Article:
Thus, the phraseology was changed from "legal voters" to "electors" in Section la, and the reference to "legal voters" was eliminated from Section Id, thereby creating the facial discrepancy which exists to this day as to Neb. Const. art. III, S 2 and S 4. The record of the constitutional convention proceedings could not be more clear, however, that these changes were not intended to be substantive. The Committee on Arrangement and Phraseology concluded its report on Proposal No. 108 by stating, "In conclusion, your Committee begs to say that while it has recommended many changes in the wording and arrangement of this proposal, it has not intention alteration that would affect an~ essential feature of the proposal." Id. at 1132 (emphasis added). Thus, it is clear that, despite the facial discrepancy between the two sections, the number of signatures required was to be based on 10% of the gubernatorial vote, and not 10% of all electors. Proposal No. 108 was approved by the convention, id., Vol. II, p. 2651, and submitted for voter approval under the title "To amend Sections l-a, l-b, l-c and l-d, Article III," with the descriptive matter "Initiative and Referendum. Reduces percentages in number Of signatures required.'" Id. at 2822 (emphasis added). Thus, the 1920 amendment (which created the same facial discrepancy between the two provisions which exists today) was clearly intended to reduce the number of required signatures, despite the fact that section la facially required signatures from 10% of all electors of the State. The 1988 amendment to article III, S 2 supply replaced the word "electors" with "registered voters." This change in no way affected the method of calculating the number of signatures required, as provided in $ 4. Section 4 had been harmonized with section 2 for many decades, in accordance with the original intent of the provisions, until the Duggan v. Beermann decision. The 1988 amendment, when read together with Section 4 in the context of its history, changed nothing with respect to the number of petition signatures required. The history of the 1988 amendment also clearly shows no change was intended with regard to the calculation of the required number of signatures. Since the inception of the initiative petition process in Nebraskan 1912, it had always been the Gubernatorial vote from which the required number of petition signatures was to be calculated.

If the petition be for the enactment of a law, it shall be signed by registered voters of if equal in number to at least eight the state, ....
percent of the number of registered voters on the date of the most recent general election. If the petition be for the amendment of the Constitution, the petition therefor shall be signed by registered voters equal in number to at least twelve percent of the number of registered voters on the date of the most recent.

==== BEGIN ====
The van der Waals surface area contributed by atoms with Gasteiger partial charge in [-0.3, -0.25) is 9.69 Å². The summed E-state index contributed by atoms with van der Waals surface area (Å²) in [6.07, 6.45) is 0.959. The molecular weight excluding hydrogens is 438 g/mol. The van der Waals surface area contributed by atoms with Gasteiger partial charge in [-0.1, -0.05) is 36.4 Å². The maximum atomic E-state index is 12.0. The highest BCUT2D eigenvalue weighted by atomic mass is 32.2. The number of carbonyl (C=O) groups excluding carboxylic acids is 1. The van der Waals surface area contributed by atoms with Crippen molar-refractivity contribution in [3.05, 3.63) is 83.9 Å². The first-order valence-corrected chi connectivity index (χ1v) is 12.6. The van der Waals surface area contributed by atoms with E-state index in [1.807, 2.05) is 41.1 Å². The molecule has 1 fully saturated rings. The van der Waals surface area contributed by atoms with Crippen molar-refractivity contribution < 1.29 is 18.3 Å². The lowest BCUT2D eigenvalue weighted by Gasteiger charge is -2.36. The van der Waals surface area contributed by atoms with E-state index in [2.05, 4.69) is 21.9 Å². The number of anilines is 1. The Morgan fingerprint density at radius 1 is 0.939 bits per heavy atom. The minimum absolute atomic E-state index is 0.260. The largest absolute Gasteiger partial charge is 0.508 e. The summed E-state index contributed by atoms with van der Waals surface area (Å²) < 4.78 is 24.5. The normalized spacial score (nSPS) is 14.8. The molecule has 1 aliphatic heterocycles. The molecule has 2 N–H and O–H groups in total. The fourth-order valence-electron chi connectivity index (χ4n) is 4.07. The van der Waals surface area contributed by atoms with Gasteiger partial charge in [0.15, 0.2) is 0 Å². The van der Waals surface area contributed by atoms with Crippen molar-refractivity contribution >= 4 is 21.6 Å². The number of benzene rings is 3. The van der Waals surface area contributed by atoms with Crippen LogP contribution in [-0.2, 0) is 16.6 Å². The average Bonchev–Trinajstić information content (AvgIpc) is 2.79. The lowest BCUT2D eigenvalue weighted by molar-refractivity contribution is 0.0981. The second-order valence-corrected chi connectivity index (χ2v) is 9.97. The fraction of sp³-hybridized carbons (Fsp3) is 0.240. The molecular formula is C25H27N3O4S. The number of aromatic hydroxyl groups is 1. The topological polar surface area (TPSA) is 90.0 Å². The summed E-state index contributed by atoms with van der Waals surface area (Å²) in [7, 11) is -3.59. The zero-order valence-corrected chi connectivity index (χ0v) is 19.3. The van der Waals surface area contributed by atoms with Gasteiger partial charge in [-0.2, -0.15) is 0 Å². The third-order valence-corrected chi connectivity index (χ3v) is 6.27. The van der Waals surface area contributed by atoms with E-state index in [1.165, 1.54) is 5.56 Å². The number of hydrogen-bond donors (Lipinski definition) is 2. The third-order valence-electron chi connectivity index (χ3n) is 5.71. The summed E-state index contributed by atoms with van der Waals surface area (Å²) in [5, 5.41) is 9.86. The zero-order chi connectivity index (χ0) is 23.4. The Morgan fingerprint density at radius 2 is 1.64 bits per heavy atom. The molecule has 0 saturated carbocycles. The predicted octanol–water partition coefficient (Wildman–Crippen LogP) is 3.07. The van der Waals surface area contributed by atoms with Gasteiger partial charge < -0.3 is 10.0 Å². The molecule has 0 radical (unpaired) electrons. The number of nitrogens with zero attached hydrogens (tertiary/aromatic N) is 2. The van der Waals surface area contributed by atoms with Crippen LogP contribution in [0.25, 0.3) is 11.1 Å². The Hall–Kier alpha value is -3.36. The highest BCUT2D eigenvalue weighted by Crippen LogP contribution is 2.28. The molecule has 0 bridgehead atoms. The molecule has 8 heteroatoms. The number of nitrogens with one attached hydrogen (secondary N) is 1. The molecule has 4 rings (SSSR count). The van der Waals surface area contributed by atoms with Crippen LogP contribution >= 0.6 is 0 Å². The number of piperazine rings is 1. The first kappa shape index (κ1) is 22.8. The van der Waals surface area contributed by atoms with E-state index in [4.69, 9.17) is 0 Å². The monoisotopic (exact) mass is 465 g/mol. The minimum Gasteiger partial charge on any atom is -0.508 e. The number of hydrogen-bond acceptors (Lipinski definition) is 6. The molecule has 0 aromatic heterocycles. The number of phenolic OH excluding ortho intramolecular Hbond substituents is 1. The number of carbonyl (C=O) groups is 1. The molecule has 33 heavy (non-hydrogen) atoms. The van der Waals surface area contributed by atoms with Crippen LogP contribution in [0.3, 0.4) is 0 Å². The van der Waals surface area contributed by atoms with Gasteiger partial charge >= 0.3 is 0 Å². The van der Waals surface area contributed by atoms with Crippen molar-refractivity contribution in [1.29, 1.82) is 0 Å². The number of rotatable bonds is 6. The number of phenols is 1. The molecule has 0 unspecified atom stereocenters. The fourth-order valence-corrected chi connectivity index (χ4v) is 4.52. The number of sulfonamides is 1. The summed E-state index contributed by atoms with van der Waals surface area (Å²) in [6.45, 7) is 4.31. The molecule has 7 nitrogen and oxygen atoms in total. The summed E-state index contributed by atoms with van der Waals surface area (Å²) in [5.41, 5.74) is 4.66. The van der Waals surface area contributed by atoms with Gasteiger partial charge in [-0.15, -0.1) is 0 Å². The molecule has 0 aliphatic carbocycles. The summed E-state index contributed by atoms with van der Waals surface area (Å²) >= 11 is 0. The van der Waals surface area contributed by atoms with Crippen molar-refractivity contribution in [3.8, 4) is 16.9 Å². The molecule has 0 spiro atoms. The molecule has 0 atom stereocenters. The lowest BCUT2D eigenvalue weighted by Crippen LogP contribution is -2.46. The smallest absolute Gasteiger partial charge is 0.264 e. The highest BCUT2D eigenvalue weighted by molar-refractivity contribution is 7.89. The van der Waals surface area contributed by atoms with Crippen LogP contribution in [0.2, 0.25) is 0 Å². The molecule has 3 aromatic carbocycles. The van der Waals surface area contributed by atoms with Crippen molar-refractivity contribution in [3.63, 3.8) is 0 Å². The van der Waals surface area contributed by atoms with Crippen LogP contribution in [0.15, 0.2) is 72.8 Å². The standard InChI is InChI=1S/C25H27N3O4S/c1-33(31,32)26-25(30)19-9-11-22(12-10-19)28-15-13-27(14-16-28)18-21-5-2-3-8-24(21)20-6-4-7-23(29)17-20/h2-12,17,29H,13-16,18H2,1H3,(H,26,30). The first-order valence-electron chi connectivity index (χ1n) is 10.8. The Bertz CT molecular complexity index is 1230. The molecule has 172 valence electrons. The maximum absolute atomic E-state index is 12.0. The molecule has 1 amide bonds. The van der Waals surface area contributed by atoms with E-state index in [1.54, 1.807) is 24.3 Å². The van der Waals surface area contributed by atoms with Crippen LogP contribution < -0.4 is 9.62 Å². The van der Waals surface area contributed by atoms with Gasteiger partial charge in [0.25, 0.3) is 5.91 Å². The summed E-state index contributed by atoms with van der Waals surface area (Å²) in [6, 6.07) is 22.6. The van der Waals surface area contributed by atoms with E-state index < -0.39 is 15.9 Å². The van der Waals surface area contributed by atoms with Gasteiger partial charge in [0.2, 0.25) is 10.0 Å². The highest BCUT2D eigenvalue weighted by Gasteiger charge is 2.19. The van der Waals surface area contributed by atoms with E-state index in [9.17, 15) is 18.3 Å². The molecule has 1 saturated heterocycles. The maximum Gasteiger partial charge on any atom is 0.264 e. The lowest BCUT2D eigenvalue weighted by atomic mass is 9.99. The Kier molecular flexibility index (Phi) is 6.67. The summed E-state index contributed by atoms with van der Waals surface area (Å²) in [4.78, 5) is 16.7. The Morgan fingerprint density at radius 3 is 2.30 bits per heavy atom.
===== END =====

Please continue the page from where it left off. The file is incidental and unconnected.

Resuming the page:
The special challenges of relying solely on volunteer petition circulators is explicitly recognized. To accommodate these special challenges, petition signatures gathered during a nonpaid petition drive shall be granted a tabulation bonus of one additional signature counted for each valid signature submitted. Paid petition drive means a drive for signatures in which one or more circulators receive payment to collect signatures. Payment means compensation for collecting signatures other than reimbursement for travel and meals.

Similarly, LR 22CA raises the signature requirement for invoking a referendum from 5 to 6% (from 10% to 12% to suspend a law pending the vote). More significant, in terms of signatures needed, LR22CAcalculates the number of signatures required based on all registered voters rather than the number of votes cast in the preceding gubernatorial election. The changes proposed by LR 22CA can be seen more clearly in the following chart:

Petition Signatures Required (example based on 1992 statistics)

Initiative (law)

Initiative 58,654 106,213 53,107
(Const. Amend) Referendum 29,327 53,107 26,554 58,654 106,213 53,107

Thus, under LR 22CA, petition efforts utilizing paid circulators would need twice as many signatures as those using all volunteer circulators. The payment of a single dollar to a single petition circulator in an otherwise volunteer effort would double the number of signatures required and could effectively nullify the signatures of more than enough voters to otherwise place an initiative on the ballot.

Standard of Review

The circulation of initiative and referend, in petitions constitutes core political speech protected by the First and Fourteenth Amendments of the United States Constitution. The United States Supreme Court has held uniformly that expression of political ideas is the highest form of protected speech and is entitled to strict judicial scrutiny to prevent state infringement. See Meyer v. Grant, 486 U.S. 414, 421, 108 S.Ct. 1886, 1892 (1988); State v. Monastero, 228 Neb. 818, 825, 424 N.W.2d 837, 843 (1988), appeal dismissed, Monastero v. Nebraska, 488 U.S. 936, 109 S.Ct. 358 (1988) ("speech protected by the first amendment to the U.S. Constitution includes the free expression or exchange of ideas, the communication of information or opinions, and the dissemination and propagation of views and ideas, as well as the advocacy of causes."); Riley ~. Nat'l Fed'n of the Blind of North Carolina, 487 U.S. 781, 789, 108 S.Ct. 2667, 2673 (1988) ("Restrictions on First Amendment interests pass constitutional muster only when they are narrowly tailored to serve a legitimate state interest.").

The Court uses an equal protection standard of review when a government act classifies people in relation to a fundamental right, such as the exercise of core political speech. The strict scrutiny test means that "[t]he Court will not accept every permissible government purpose as sufficient to support a classification under this test, but will instead require the

government to show that it is pursuing a "compelling' or "overriding' end." John E. Nowak & Ronald D. Rotunda, Constitutional Law S 14.3, at 575 (4th ed. 1991). Furthermore, "the Court will not uphold the classification unless the justices have independently reached the conclusion that the classification is necessary, or narrowly tailored, to promote that compelling interest." Finally, "[i]f the justices are of the opinion that the classification need not be employed to achieve such an end, the law will be held to violate the equal protection guarantee." Id.